This incident reflected a lot about who Vernon Lorden Shaw was: He was a man of integrity, discipline and order. He was selfless and was always willing to share and mentor. He was frank and candid. He took pride that in all of his many years of service he was never late or missed work except for his vacation (and he did not take all that he as entitled to; in today’s world, this would not be permitted!). Mr. Shaw was known to send employees home if he felt they were not deported appropriately. Some persons, because of Mr. Shaw’s strong disciplinary stance were either afraid of or avoided him. I however saw behind the exterior, and found a man who was eager to share and teach. He had a wealth of knowledge and I would tap into it to help me carry out my duties effectively. He was by his very insistence on the proper way of doing things, driving us to be our best selves; to commit ourselves to excellence and to service to others.
I want to return to this quote, “One word of praise in life is better than all the eulogies in death.” This quote resonates because it reflects well what I firmly hold and have commented upon on more than one occasion in this Column. We need to give people their flowers while they are alive, while they can hear and appreciate it. We need to let the people around us know what they mean to us. We need to express our love, thanks and appreciation. I have also said publicly more than once, please give me my flowers now, when I can appreciate them and they can serve to encourage me to keep on working on fulfilling my purpose on earth!
I have told my family and close friends and have said this publicly before, that when I die, I don’t want a mountain of flowers, all I want is a huge bouquet of yellow roses. I want the money that would be assigned to the wreaths to be donated to the Education Trust Fund, and I pray that all who would have bought flowers will make the donation. His Excellency Shaw requested donations be made to the Cancer Society in lieu of flowers. One part of the request was honoured as only The President, Prime Minister and family members laid flowers. I hope the second part of request is honoured.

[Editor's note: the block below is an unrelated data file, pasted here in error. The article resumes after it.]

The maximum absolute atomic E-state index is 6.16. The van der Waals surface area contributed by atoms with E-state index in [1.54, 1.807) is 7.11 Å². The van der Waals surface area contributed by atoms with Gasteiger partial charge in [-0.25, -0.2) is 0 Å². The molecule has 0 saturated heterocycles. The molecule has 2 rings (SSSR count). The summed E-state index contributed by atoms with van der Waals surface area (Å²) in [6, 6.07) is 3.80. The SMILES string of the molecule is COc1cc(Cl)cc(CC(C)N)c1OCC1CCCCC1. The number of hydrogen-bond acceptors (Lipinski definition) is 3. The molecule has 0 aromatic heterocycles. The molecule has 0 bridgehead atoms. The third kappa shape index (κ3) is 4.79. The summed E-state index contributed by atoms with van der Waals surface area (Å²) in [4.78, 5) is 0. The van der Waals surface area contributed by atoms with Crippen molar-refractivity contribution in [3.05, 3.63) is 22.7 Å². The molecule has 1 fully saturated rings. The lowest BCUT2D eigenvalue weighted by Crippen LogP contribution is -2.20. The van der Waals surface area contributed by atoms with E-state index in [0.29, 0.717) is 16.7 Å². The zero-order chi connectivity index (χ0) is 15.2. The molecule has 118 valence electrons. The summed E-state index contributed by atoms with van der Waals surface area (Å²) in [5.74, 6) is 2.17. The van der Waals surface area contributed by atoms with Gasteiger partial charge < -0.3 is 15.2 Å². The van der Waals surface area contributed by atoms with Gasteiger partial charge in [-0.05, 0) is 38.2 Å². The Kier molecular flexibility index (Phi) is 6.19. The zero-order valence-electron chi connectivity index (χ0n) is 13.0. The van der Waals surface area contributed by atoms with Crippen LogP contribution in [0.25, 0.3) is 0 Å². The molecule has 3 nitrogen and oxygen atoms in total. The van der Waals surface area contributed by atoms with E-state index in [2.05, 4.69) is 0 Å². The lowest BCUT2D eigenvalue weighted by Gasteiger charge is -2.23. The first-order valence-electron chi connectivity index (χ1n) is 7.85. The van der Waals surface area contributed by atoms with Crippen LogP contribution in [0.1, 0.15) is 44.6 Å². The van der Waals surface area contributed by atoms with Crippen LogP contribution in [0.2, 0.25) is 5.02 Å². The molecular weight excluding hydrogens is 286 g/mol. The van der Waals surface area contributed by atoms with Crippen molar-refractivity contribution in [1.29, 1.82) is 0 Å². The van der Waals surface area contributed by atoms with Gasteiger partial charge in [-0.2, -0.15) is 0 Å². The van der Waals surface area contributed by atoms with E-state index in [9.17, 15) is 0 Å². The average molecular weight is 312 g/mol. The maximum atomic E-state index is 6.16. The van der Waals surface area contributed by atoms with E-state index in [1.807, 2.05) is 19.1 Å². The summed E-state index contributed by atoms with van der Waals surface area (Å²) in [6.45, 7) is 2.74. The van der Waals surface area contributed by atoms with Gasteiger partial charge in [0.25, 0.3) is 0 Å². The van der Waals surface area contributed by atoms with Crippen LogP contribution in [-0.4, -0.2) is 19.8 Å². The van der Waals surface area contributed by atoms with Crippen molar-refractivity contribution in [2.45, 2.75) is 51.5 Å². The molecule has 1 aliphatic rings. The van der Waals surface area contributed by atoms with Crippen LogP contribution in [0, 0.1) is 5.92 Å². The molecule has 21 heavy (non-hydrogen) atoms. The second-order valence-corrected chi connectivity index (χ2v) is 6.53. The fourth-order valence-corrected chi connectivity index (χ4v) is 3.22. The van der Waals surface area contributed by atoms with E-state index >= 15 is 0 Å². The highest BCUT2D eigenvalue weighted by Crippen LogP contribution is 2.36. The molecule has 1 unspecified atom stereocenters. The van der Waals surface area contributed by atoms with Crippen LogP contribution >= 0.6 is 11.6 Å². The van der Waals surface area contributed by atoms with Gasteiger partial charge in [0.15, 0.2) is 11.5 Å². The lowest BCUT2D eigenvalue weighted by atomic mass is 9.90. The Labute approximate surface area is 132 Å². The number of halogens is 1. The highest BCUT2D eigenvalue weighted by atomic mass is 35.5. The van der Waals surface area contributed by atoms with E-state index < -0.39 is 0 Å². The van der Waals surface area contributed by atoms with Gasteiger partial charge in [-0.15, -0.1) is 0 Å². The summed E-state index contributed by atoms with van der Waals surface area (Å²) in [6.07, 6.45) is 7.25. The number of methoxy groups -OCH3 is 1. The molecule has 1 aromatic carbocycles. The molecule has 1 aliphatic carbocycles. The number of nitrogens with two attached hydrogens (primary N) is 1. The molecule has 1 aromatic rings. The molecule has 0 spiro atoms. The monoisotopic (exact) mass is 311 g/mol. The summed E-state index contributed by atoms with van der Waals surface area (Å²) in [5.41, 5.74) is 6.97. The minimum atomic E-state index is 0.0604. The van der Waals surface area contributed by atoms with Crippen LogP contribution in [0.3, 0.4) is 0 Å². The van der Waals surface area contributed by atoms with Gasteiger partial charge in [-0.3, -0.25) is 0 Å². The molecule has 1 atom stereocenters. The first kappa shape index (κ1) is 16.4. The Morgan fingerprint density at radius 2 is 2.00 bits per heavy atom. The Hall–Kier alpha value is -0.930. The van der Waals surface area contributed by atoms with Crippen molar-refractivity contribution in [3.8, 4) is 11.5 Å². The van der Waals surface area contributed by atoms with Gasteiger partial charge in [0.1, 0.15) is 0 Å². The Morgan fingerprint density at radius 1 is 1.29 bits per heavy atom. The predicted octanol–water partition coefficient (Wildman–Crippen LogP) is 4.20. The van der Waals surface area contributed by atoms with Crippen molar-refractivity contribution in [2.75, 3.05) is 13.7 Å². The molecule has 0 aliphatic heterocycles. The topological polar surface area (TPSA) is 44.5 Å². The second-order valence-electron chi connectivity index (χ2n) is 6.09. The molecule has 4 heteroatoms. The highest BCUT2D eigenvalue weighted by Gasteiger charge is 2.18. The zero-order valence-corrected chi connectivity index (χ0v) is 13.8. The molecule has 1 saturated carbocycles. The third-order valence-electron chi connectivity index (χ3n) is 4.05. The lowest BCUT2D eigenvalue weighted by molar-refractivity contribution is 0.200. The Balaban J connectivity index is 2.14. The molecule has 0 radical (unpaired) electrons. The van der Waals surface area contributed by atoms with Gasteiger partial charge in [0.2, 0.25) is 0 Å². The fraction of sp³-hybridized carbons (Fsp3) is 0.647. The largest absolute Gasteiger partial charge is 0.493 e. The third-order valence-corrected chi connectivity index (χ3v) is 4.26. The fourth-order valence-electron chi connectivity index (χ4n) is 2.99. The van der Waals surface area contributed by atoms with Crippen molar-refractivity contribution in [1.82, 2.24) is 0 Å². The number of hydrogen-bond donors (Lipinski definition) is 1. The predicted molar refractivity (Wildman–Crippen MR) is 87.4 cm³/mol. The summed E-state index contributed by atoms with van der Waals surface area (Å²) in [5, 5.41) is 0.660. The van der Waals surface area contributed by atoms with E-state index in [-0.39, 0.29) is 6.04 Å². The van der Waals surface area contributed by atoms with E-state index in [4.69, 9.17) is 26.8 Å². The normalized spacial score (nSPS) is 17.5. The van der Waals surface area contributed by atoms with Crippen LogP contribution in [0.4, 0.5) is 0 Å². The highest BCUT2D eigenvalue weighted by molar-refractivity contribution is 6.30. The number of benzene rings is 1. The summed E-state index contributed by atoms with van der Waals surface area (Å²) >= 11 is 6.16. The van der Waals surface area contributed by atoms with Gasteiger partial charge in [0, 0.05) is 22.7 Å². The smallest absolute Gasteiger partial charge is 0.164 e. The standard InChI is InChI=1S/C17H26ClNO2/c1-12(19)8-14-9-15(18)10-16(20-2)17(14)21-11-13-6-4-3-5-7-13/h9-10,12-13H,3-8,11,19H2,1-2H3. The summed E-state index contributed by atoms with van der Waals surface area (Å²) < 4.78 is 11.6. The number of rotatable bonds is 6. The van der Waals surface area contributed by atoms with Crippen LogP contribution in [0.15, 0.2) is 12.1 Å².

I also want to use this phrase to address an issue that is prevalent in the workplace. Over the past five years, I have administered employee surveys in several companies, in the public and private sectors in the Caribbean, and one common issue is employees’ view that supervisors and managers are long on complaints and short on praise. They claim that managers will be silent when they excel and do well, but do not hesitate to condemn and punish for shortcomings, no matter how trivial, and often keep these shortcomings in active memory, no matter how distant the transgression. Employees are paid to do a good job, and some supervisors and managers believe that because this is so, they do not have to acknowledge good work of employees. Supervisors and managers do not have to start a “praise party,” when employees do what is required, however, when employees do more than what is required and when they consistently produce superior work, a “praise party” is required. Supervisors and mangers must take note and show appreciation when employees out perform and for consistently doing a good job.